Field for Chambliss seat could grow crowded

Even before Sen. Saxby Chambliss (R-Ga.) decided to retire at the end of his current term, a handful of conservative names were already being bandied about as possible challengers.

And that could mean potentially crowded field to replace him.

Karen Handel shortly after resigning as vice president for public policy for the Susan G. Komen Foundation. (John Bazemore — AP) Former secretary of state Karen Handel is a name to watch (John Bazemore/AP)

Former presidential candidate and restaurateur Herman Cain would likely be an early frontrunner, polling has showed. But Cain said Friday that he would not run. Former House Speaker Newt Gingrich also said he won't make a bid.

Given the interest in this race even before Chambliss decided to retire, and the lack of an obvious frontrunner, we could soon see a number of candidates line up for the seat, especially on the Republican side.

Here are some Democratic and Republican names to watch, in alphabetical order, by party:


* Paul Broun: Rep. Broun said this week that he was "honored" that people were asking him to challenge Chambliss, but had not made any decisions about the race.

* Erick Erickson: Yes, The conservative blogger has already said he will not run for Senate, so it's unlikely that he will reverse course. But Chambliss's retirement changes the picture, and so we are including him as someone worth at least keeping an eye on.

* Karen Handel: The former secretary of state was reportedly considering a challenge to Chambliss late last year. A conservative, Handel narrowly lost the race for the 2010 GOP gubernatorial nomination against now-Gov. Nathan Deal (R). If she runs, look for her former involvement with the Susan B. Komen Foundation and the surrounding controversy over a decision to cut Planned Parenthood funding (it was subsequently reversed) to reemerge. Handel's initial support of the decision could help her among social conservatives.

* Sonny Perdue: The former two-term governor would have a natural name ID advantage over many contenders. That alone means it is worth mentioning him. On the flip side, he's 66 years old, and may not want to mount another statewide bid.

* Tom Price: Congressman Price's conservative chops -- he formerly chaired the Republican Study Committee -- and well-stocked war chest would make him a candidate to watch if he runs. One note: It's hard to imagine both Price and Handel running, since Price supported Handel in her gubernatorial bid.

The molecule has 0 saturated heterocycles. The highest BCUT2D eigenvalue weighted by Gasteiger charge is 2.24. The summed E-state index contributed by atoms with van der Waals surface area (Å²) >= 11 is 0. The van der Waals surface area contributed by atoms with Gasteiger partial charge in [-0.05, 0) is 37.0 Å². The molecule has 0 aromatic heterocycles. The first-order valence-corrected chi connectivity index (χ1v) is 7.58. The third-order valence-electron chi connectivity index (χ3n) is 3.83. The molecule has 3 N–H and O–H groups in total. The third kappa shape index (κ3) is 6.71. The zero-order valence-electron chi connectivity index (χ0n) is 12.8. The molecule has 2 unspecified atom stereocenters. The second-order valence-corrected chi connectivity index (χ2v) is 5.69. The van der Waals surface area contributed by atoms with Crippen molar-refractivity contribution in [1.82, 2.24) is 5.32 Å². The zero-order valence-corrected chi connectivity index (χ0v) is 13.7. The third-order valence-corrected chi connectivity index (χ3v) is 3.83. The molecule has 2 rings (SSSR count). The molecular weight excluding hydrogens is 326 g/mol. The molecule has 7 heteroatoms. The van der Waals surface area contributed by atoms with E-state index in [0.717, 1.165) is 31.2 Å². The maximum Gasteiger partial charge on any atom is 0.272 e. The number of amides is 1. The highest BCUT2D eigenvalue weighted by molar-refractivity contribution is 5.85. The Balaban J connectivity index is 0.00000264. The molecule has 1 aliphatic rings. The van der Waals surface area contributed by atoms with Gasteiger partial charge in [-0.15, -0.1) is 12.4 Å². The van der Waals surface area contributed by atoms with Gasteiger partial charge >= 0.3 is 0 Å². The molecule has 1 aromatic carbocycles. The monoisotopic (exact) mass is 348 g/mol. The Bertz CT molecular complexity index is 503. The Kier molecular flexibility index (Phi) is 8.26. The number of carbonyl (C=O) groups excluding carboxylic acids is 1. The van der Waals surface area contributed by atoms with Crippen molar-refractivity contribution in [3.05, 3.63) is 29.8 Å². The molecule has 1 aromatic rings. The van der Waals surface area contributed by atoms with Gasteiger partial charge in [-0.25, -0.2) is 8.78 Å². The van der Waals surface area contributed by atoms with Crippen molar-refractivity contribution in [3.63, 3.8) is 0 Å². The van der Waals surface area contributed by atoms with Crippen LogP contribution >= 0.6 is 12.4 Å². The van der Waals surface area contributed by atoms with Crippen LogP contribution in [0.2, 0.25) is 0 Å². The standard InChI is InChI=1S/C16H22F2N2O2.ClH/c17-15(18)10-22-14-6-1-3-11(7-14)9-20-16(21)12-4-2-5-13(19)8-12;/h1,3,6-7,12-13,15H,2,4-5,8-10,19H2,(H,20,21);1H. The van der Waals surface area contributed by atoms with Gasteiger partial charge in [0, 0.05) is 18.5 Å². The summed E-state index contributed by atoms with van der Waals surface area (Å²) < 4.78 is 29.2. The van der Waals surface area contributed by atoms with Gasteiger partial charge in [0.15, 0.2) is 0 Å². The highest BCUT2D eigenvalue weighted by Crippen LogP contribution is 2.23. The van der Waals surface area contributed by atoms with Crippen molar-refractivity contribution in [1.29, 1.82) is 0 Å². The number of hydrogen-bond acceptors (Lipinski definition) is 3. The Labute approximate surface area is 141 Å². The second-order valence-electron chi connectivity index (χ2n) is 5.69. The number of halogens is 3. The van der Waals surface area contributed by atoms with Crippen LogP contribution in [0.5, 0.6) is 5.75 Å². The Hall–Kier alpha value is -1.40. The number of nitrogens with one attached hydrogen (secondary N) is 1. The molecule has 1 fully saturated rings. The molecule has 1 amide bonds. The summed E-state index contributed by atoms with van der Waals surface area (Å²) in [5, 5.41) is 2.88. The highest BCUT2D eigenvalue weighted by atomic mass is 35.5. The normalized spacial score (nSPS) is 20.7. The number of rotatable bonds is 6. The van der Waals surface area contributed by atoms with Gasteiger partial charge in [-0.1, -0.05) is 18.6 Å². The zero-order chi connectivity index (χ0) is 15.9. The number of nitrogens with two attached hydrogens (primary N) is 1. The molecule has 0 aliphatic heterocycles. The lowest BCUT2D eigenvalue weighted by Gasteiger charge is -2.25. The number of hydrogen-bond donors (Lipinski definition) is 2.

* Lynn Westmoreland: Recently tapped to be deputy chairman of the National Republican Congressional Committee, Westmoreland represents a districts that stretches to the southwest from the Atlanta suburbs.


* John Barrow: The conservative Democratic congressman defied the odds in a tough district in 2012, and 2014 is already looking like an uphill climb. Barrow's conservative profile and the toughness of winning reelection may prompt him to at least give the Senate race a look.

For now at least, Barrow sounds like he is staying put. “At this time, I have no plans to run for anything other than re-election in the 12th district, but I am certainly gratified that people have been suggesting I run for the Senate," he said in a statement

* Max Cleland: A decorated Vietnam war veteran  and one-term senator, Cleland lost his seat to Chambliss in 2002. He served as secretary of state for 14 years before joining the Senate.

* Kasim Reed: The Atlanta mayor, who has roots in the state legislature is  worth watching on the Democratic side. He's a rising Democratic star who heads the state's  largest city.

-- Chris Cillizza contributed

Sean Sullivan has covered national politics for The Washington Post since 2012.



Success! Check your inbox for details. You might also like:

Please enter a valid email address

See all newsletters

Show Comments
Most Read Politics



Success! Check your inbox for details.

See all newsletters

Next Story
Sean Sullivan · January 25, 2013

To keep reading, please enter your email address.

You’ll also receive from The Washington Post:
  • A free 6-week digital subscription
  • Our daily newsletter in your inbox

Please enter a valid email address

I have read and agree to the Terms of Service and Privacy Policy.

Please indicate agreement.

Thank you.

Check your inbox. We’ve sent an email explaining how to set up an account and activate your free digital subscription.